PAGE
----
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J Intern Med. 2011 Aug;270(2):99-109. doi: 10.1111/j.1365-2796.2011.02392.x. Epub 2011 May 18.

Vascular imaging with positron emission tomography.

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Division of Cardiovascular Medicine, University of Cambridge, Cambridge, UK.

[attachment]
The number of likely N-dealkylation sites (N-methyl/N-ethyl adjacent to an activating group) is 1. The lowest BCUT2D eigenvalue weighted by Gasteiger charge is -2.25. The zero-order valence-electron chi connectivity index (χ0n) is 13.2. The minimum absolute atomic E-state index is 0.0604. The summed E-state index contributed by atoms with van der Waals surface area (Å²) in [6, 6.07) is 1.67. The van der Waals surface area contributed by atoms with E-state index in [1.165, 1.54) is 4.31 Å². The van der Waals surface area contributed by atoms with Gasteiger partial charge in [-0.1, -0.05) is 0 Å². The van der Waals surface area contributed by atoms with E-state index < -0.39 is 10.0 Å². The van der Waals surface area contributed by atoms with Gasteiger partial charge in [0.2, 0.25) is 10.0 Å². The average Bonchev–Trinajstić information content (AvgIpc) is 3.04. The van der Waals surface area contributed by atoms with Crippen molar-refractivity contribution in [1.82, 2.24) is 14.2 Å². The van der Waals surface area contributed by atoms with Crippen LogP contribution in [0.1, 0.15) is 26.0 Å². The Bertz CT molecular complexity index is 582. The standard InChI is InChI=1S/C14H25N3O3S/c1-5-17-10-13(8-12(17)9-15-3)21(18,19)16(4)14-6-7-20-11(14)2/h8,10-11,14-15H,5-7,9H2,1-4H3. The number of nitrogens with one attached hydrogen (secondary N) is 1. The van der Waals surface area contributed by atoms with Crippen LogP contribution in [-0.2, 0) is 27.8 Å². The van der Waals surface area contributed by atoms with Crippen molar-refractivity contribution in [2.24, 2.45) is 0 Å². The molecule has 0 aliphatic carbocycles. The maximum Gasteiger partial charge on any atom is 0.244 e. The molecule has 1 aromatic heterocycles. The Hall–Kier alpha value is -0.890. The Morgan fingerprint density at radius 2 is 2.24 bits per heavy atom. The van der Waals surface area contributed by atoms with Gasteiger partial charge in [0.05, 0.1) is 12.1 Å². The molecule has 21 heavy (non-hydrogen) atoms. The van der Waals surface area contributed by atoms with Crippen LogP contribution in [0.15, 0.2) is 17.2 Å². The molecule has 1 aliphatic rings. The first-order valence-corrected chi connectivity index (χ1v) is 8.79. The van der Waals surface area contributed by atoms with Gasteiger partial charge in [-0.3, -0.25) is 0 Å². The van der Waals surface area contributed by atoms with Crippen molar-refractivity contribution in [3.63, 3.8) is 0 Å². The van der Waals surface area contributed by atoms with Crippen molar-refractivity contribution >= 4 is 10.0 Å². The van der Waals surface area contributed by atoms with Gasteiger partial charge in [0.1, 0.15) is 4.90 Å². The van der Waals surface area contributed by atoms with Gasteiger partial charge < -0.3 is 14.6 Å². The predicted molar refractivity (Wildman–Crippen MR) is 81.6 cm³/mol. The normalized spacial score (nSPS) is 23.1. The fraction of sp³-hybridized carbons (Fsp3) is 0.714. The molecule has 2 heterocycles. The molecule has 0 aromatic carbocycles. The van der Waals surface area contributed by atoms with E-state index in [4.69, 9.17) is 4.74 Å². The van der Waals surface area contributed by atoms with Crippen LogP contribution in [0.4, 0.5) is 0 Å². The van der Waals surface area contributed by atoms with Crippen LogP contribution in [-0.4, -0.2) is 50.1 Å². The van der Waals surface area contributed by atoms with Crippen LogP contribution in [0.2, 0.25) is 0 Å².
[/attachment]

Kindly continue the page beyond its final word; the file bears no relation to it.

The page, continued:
Atherosclerosis is an inflammatory disease that causes most myocardial infarctions, strokes and acute coronary syndromes. Despite the identification of multiple risk factors and widespread use of drug therapies, it still remains a global health concern with associated costs. Although angiography is established as the gold standard means of detecting coronary artery stenosis, it does not image the vessel wall itself, reporting only on its consequences such as luminal narrowing and obstruction. MRI and computed tomography provide more information about the plaque structure, but recently positron emission tomography (PET) imaging using [(18) F]-fluorodeoxyglucose (FDG) has been advocated as a means of measuring arterial inflammation. This results from the ability of FDG-PET to highlight areas of high glucose metabolism, a feature of macrophages within atherosclerosis, particularly in high-risk plaques. It is suggested that the degree of FDG accumulation in the vessel wall reflects underlying inflammation levels and that tracking any changes in FDG uptake over time or with drug therapy might be a way of getting an early efficacy readout for novel anti-atherosclerotic drugs. Early reports also demonstrate that FDG uptake is correlated with the number of cardiovascular risk factors and possibly even the risk of future cardiovascular events. This review will outline the evidence base, shortcomings and emerging applications for FDG-PET in vascular imaging. Alternative PET tracers and other candidate imaging modalities for measuring vascular inflammation will also be discussed.

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